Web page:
Wyclef Jean, President of Haiti: Do Haitians like the sound of that?

Hip hop star Wyclef Jean has filed the necessary paperwork to run in Haiti's Nov. 28 election. Haiti is abuzz with talk of a Wyclef presidency, but not all young people like the idea.

Richard Drew/AP
Recording artist Wyclef Jean, right, is interviewed by host Stuart Varney on the "Varney and Company" program on the Fox Business Network, in New York Friday, July 23. Mr. Jean is considering running in Haiti's Nov. 28 presidential election.

Haitian-born, New York-raised hip hop star Wyclef Jean is considering running in Haiti's Nov. 28 presidential election, according to an official statement the singer’s family distributed to the media. The 37-year-old former Fugee has filed all necessary papers and has until Aug. 7 to formally declare his intention to run.

Mr. Jean is expected to travel to Haiti later this week and may answer questions about his candidacy. Until then, the devastated nation of 10 million will be buzzing with speculation. But while the singer is very popular in Haiti, especially among the young, many on Tuesday reacted to the news of his possible candidacy with the same skepticism and indifference they expressed for other political candidates.

“It’s difficult for Haitians to have any faith in the election, we are so used to politicians taking advantage of us,” says Anise Ulysse, a 27-year-old who shrugged at the prospect of the singer running. She said she will not vote for anyone. “The people living on the streets have other things to think about.”

Ms. Ulysse, who says she likes Wyclef’s music but prefers Celine Dion, also raised doubts about his understanding of Haiti. “I don’t really think he knows the country,” she said. “He’s like an American.”

Jean should stick to music, but his popularity may successfully get him to a seat for which he has no experience, says 26 year-old Marie Lacrete.

“I don’t have a problem with Wyclef, but he’s not the right person to be president. He’s a musician, not a politician,” says Ms. Lacrete, adding that the singer didn't graduate from college.

Lacrete, who has a degree in agronomy but works as a secretary, said that Haiti’s problem is that the right person is never in the right place. “Still, people will vote for him, because he has money and he’s popular and because they don’t know what they are doing.”

Splitting time between US and Haiti

Many in Haiti had expected the announcement. Jean had previously denied an intention to seek office, though he played with the idea in his 2006 hit “If I Was President.” The song’s video – set in the US – shows the artist singing “Election time is coming, who you gonna vote for?” as fans hold signs saying “Wyclef for President.”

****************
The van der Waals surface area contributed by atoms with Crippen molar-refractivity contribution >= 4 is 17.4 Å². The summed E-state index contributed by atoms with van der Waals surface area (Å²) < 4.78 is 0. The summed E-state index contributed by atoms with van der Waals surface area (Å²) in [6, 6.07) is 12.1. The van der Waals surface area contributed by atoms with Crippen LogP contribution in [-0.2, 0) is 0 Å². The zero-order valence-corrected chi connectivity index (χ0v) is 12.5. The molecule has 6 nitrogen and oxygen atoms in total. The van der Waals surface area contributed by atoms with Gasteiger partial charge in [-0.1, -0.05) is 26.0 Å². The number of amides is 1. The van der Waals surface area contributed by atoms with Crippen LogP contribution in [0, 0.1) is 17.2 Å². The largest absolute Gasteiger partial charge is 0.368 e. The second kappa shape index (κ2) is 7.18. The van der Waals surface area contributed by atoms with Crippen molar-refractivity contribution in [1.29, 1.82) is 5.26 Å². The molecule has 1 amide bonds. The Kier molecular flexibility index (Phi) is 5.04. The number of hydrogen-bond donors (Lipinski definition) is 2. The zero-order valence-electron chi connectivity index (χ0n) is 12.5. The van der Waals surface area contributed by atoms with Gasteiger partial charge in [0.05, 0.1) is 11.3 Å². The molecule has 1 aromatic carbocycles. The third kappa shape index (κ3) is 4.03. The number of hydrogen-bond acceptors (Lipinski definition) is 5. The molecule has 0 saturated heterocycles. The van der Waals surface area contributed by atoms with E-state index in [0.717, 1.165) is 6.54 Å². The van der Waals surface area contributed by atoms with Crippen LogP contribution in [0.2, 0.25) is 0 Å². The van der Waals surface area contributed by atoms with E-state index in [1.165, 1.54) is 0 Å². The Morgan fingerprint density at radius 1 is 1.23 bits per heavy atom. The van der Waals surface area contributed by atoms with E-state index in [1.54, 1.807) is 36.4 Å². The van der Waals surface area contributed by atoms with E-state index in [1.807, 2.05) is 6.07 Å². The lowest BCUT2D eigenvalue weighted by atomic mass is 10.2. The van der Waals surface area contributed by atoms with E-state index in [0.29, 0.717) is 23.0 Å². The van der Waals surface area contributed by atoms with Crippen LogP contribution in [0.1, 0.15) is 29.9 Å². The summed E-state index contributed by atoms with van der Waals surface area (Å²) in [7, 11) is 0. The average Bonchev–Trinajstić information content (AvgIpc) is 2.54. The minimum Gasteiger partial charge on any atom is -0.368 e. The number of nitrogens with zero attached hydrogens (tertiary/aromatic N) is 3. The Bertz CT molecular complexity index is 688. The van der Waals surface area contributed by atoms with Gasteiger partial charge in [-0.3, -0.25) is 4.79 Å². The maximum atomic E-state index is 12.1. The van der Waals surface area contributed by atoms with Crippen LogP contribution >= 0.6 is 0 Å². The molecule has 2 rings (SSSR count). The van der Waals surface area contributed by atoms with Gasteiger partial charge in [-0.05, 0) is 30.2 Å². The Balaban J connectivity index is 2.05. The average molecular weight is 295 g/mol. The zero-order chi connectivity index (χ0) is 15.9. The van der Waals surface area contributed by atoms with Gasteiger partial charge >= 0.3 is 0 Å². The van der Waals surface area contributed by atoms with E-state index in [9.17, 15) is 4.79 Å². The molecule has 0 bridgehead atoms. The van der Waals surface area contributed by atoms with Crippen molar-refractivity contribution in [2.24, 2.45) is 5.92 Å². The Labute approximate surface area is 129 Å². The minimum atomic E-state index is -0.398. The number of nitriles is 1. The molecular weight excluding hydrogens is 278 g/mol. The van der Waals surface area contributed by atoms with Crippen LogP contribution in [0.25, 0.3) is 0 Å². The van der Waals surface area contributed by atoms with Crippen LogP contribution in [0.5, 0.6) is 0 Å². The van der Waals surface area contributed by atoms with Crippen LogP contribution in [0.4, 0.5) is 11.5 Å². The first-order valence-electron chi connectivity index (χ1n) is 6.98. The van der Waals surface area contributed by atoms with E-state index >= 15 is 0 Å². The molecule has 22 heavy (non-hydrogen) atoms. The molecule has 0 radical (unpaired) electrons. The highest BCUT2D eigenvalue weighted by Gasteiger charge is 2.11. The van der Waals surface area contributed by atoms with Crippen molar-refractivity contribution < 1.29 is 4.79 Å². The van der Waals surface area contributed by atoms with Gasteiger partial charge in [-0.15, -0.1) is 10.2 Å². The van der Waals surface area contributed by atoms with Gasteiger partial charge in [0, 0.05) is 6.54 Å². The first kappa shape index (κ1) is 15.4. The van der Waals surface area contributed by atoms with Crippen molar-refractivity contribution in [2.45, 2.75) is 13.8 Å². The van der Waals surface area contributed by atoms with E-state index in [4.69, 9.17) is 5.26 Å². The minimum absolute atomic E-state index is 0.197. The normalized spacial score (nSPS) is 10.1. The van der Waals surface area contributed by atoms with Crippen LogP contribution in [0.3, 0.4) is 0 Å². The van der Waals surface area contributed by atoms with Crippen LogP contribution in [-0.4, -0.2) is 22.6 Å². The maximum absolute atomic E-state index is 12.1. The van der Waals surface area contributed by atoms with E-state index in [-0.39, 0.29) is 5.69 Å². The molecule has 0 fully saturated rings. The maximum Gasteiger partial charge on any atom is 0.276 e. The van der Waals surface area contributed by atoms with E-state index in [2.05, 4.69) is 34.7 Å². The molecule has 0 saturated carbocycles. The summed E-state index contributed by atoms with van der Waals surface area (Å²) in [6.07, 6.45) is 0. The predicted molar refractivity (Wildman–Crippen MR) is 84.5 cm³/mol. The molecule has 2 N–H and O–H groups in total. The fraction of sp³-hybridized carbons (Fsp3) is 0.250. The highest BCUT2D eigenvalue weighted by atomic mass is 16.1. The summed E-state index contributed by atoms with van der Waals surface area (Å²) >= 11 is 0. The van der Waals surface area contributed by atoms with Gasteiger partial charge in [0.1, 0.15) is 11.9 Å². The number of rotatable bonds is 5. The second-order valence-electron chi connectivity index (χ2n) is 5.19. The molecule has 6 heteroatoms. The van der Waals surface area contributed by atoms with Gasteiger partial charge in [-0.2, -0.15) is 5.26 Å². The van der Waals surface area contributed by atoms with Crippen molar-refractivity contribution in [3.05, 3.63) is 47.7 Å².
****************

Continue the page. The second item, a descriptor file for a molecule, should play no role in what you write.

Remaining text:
In the 24 hours after the Jan. 12 earthquake that devastated the country’s capital, killing over 230,000 and displacing some 2 million, Jean’s foundation, Yele Haiti, raised over $1 million in text-message donations, though the organization subsequently came under fire for mismanagement of funds and corruption.

Jean was born in the Port-au-Prince neighborhood of Croix-des-Bouquets, but moved to the US at age 9 and grew up between New York City and New Jersey. Though he holds a Haitian passport, often travels back to Haiti, and has long been an advocate of dual citizenship and greater diaspora involvement, the artist has not permanently resided in the country since he left.

“How is Haiti going to move forward if the Haitians that came to live in America can’t go back and help the Haitians in Haiti?” Jean said last spring, at a fundraising event he held at Queens College, in New York City.

A daunting task ahead

The next Haitian president will have to take on the daunting task of reconstructing a capital city still covered in rubble and tent cities, rescuing the country’s moribund economy, and providing shelter and employment to the growing masses of poor and displaced.

He or she will also have to deal with rising insecurity and the possible return to the riots and violence that have marked many of Haiti’s elections in the past two decades.

Then there's the $10 billion in reconstruction aid that Haiti is supposed to get over the next few years. Administering that correctly won't be easy.

“He can’t even manage an enterprise properly,” Lacrete shuddered, talking about the Haitian TV company Telemax, which she charges has been “going down” since the singer became a shareholder. “How is he going to manage Haiti?”

'An authentic heart'

Others, however, are enthusiastic at the idea of having a music star for president and think the singer’s motivations are genuine. His supporters say he is already wealthy enough not to seek power for personal gain, as local politicians regularly do.

“He is not like the others, he has an authentic heart,” says Dominique Lapierre, a salesperson at a Port-au-Prince music store.

“Wyclef has done so much for this country, especially for the youth,” says Lapierre, who added he will not vote because he lost his ID while fleeing Port-au-Prince in January. “But I would vote for him. I believe he can really change this country.”


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